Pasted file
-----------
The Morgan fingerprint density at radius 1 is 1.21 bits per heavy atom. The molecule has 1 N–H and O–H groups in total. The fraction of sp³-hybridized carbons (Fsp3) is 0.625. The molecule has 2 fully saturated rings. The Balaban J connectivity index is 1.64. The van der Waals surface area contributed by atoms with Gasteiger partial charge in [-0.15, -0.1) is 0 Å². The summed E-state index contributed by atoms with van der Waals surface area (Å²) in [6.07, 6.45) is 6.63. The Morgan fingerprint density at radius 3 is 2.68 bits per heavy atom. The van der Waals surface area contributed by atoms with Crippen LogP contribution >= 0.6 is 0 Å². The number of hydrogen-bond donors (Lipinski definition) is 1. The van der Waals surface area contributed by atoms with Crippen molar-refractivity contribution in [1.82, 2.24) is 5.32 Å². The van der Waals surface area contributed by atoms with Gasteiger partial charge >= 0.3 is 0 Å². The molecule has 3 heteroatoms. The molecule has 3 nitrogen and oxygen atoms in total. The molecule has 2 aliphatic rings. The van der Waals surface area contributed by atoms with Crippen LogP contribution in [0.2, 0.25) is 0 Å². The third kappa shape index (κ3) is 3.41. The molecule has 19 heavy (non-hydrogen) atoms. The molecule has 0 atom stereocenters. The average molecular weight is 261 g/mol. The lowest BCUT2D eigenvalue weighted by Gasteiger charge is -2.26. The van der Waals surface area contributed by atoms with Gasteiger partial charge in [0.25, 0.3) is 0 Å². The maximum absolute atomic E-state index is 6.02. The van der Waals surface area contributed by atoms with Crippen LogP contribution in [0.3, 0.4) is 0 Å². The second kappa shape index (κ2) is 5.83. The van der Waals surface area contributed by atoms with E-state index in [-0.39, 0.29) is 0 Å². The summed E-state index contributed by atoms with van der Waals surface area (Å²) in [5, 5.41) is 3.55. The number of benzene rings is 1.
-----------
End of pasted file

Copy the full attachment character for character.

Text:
The Morgan fingerprint density at radius 1 is 1.21 bits per heavy atom. The molecule has 1 N–H and O–H groups in total. The fraction of sp³-hybridized carbons (Fsp3) is 0.625. The molecule has 2 fully saturated rings. The Balaban J connectivity index is 1.64. The van der Waals surface area contributed by atoms with Gasteiger partial charge in [-0.15, -0.1) is 0 Å². The summed E-state index contributed by atoms with van der Waals surface area (Å²) in [6.07, 6.45) is 6.63. The Morgan fingerprint density at radius 3 is 2.68 bits per heavy atom. The van der Waals surface area contributed by atoms with Crippen LogP contribution >= 0.6 is 0 Å². The number of hydrogen-bond donors (Lipinski definition) is 1. The van der Waals surface area contributed by atoms with Crippen molar-refractivity contribution in [1.82, 2.24) is 5.32 Å². The van der Waals surface area contributed by atoms with Gasteiger partial charge >= 0.3 is 0 Å². The molecule has 3 heteroatoms. The molecule has 3 nitrogen and oxygen atoms in total. The molecule has 2 aliphatic rings. The van der Waals surface area contributed by atoms with Crippen LogP contribution in [0.2, 0.25) is 0 Å². The third kappa shape index (κ3) is 3.41. The molecule has 19 heavy (non-hydrogen) atoms. The molecule has 0 atom stereocenters. The average molecular weight is 261 g/mol. The lowest BCUT2D eigenvalue weighted by Gasteiger charge is -2.26. The van der Waals surface area contributed by atoms with Gasteiger partial charge in [0.25, 0.3) is 0 Å². The maximum absolute atomic E-state index is 6.02. The van der Waals surface area contributed by atoms with Crippen LogP contribution in [0.3, 0.4) is 0 Å². The second kappa shape index (κ2) is 5.83. The van der Waals surface area contributed by atoms with E-state index in [-0.39, 0.29) is 0 Å². The summed E-state index contributed by atoms with van der Waals surface area (Å²) in [5, 5.41) is 3.55. The number of benzene rings is 1.